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Paediatr Respir Rev. 2002 Dec;3(4):303-7.

Foreign body aspiration in children.

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Rua Henrique Scliar, 225 Porto Alegre, Brazil.


Foreign body aspiration is a common accident in children and represents an important cause of morbidity and mortality. Diagnosis of this condition demands a high degree of suspicion since physical examination and basic radiology exams have low sensitivity. It is more frequent in children younger than 3 years of age, predominantly boys. Food materials are most commonly involved, particularly peanuts, although this could change according to regional feeding habits. The right main bronchus is the site where foreign bodies are most commonly found. Radiographical findings are not diagnostic, but the presence of unilateral obstructive emphysema or atelectasis are important clues. A rigid endoscopy is indicated whenever there is a suggestive history, since delays in removing foreign bodies can lead to severe bronchial sequelae. In developing countries this type of accident may be more relevant due to the lack of resources and awareness, which can lead to late diagnosis and treatment. Routine preventive measures must be taught to caregivers in order to reduce the incidence. Health care professionals should also be made more aware of the prevalence of this condition.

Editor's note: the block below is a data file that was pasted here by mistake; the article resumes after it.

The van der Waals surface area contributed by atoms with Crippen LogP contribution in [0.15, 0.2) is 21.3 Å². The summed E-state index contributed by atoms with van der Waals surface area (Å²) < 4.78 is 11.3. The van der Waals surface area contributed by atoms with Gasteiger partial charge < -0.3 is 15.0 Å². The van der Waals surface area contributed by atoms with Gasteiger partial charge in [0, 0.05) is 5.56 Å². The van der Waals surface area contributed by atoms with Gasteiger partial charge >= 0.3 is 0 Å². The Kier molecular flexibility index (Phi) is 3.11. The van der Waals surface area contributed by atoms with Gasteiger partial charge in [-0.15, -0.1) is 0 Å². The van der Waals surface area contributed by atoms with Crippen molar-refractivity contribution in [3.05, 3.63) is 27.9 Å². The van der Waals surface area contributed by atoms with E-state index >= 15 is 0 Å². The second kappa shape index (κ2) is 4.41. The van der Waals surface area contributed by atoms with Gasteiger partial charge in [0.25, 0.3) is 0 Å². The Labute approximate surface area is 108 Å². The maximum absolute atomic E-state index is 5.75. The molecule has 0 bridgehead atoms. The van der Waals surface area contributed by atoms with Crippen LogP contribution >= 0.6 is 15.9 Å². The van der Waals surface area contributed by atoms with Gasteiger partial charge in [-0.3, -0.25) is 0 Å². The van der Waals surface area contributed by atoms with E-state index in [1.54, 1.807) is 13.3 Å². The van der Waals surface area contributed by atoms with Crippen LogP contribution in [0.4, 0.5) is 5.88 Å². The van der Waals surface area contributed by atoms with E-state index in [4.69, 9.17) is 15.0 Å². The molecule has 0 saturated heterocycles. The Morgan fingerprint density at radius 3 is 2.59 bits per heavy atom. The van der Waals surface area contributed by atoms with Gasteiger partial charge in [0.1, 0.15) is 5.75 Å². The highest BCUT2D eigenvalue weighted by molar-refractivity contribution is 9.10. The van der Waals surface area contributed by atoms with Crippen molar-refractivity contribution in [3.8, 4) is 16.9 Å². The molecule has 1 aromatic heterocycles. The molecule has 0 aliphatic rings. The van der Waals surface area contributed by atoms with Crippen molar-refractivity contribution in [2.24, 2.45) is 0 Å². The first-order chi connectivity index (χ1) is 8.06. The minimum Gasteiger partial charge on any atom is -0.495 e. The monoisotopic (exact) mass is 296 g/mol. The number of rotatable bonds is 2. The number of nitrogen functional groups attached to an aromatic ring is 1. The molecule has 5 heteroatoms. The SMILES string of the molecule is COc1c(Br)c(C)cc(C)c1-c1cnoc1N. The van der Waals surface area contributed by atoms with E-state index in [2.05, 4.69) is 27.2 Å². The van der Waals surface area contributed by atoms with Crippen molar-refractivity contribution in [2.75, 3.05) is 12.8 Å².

[Indexed for MEDLINE]

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